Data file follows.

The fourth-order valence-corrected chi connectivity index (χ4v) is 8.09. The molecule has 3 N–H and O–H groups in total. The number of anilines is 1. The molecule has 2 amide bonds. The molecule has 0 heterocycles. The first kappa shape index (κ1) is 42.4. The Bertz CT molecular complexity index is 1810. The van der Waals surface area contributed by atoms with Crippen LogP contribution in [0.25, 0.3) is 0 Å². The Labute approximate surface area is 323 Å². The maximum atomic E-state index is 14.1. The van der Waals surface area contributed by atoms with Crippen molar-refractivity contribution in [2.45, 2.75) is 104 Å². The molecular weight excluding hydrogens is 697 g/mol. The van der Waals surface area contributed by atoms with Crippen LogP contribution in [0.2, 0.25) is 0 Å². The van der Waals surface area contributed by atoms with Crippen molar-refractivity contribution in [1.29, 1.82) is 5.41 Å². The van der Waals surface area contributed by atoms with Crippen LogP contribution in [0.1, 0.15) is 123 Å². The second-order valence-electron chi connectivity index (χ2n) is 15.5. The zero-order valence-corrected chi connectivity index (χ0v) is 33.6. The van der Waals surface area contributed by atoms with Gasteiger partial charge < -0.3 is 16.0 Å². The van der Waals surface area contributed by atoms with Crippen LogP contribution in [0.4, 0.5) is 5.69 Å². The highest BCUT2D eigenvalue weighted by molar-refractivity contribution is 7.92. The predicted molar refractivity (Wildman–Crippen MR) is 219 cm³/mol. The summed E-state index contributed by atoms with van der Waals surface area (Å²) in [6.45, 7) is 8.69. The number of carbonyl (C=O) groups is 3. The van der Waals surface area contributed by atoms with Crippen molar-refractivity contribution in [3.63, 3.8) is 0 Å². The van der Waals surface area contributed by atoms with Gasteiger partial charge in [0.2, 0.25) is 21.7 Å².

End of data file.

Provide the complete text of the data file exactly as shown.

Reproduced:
The fourth-order valence-corrected chi connectivity index (χ4v) is 8.09. The molecule has 3 N–H and O–H groups in total. The number of anilines is 1. The molecule has 2 amide bonds. The molecule has 0 heterocycles. The first kappa shape index (κ1) is 42.4. The Bertz CT molecular complexity index is 1810. The van der Waals surface area contributed by atoms with Crippen LogP contribution in [0.25, 0.3) is 0 Å². The Labute approximate surface area is 323 Å². The maximum atomic E-state index is 14.1. The van der Waals surface area contributed by atoms with Crippen molar-refractivity contribution in [2.45, 2.75) is 104 Å². The molecular weight excluding hydrogens is 697 g/mol. The van der Waals surface area contributed by atoms with Crippen LogP contribution in [0.2, 0.25) is 0 Å². The van der Waals surface area contributed by atoms with Crippen molar-refractivity contribution in [1.29, 1.82) is 5.41 Å². The van der Waals surface area contributed by atoms with Crippen LogP contribution in [0.1, 0.15) is 123 Å². The second-order valence-electron chi connectivity index (χ2n) is 15.5. The zero-order valence-corrected chi connectivity index (χ0v) is 33.6. The van der Waals surface area contributed by atoms with Gasteiger partial charge < -0.3 is 16.0 Å². The van der Waals surface area contributed by atoms with Crippen LogP contribution in [0.4, 0.5) is 5.69 Å². The highest BCUT2D eigenvalue weighted by molar-refractivity contribution is 7.92. The predicted molar refractivity (Wildman–Crippen MR) is 219 cm³/mol. The summed E-state index contributed by atoms with van der Waals surface area (Å²) in [6.45, 7) is 8.69. The number of carbonyl (C=O) groups is 3. The van der Waals surface area contributed by atoms with Crippen molar-refractivity contribution in [3.63, 3.8) is 0 Å². The van der Waals surface area contributed by atoms with Gasteiger partial charge in [0.2, 0.25) is 21.7 Å².